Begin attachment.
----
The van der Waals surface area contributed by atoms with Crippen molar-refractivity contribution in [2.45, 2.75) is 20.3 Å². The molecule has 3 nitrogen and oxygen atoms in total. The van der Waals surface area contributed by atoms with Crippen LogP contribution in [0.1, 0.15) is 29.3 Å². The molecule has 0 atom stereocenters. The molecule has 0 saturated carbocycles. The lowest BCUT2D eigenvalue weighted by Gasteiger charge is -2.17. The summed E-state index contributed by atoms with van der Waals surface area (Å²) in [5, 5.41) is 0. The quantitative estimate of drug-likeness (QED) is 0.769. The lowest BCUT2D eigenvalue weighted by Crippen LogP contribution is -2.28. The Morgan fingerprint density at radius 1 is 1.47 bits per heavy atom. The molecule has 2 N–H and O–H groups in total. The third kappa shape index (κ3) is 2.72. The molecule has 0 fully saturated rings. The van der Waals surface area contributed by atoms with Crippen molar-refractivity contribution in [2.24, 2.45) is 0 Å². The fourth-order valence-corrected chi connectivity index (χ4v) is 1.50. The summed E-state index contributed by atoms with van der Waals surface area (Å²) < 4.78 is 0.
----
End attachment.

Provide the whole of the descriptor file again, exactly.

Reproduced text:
The van der Waals surface area contributed by atoms with Crippen molar-refractivity contribution in [2.45, 2.75) is 20.3 Å². The molecule has 3 nitrogen and oxygen atoms in total. The van der Waals surface area contributed by atoms with Crippen LogP contribution in [0.1, 0.15) is 29.3 Å². The molecule has 0 atom stereocenters. The molecule has 0 saturated carbocycles. The lowest BCUT2D eigenvalue weighted by Gasteiger charge is -2.17. The summed E-state index contributed by atoms with van der Waals surface area (Å²) in [5, 5.41) is 0. The quantitative estimate of drug-likeness (QED) is 0.769. The lowest BCUT2D eigenvalue weighted by Crippen LogP contribution is -2.28. The Morgan fingerprint density at radius 1 is 1.47 bits per heavy atom. The molecule has 2 N–H and O–H groups in total. The third kappa shape index (κ3) is 2.72. The molecule has 0 fully saturated rings. The van der Waals surface area contributed by atoms with Crippen molar-refractivity contribution in [2.24, 2.45) is 0 Å². The fourth-order valence-corrected chi connectivity index (χ4v) is 1.50. The summed E-state index contributed by atoms with van der Waals surface area (Å²) < 4.78 is 0.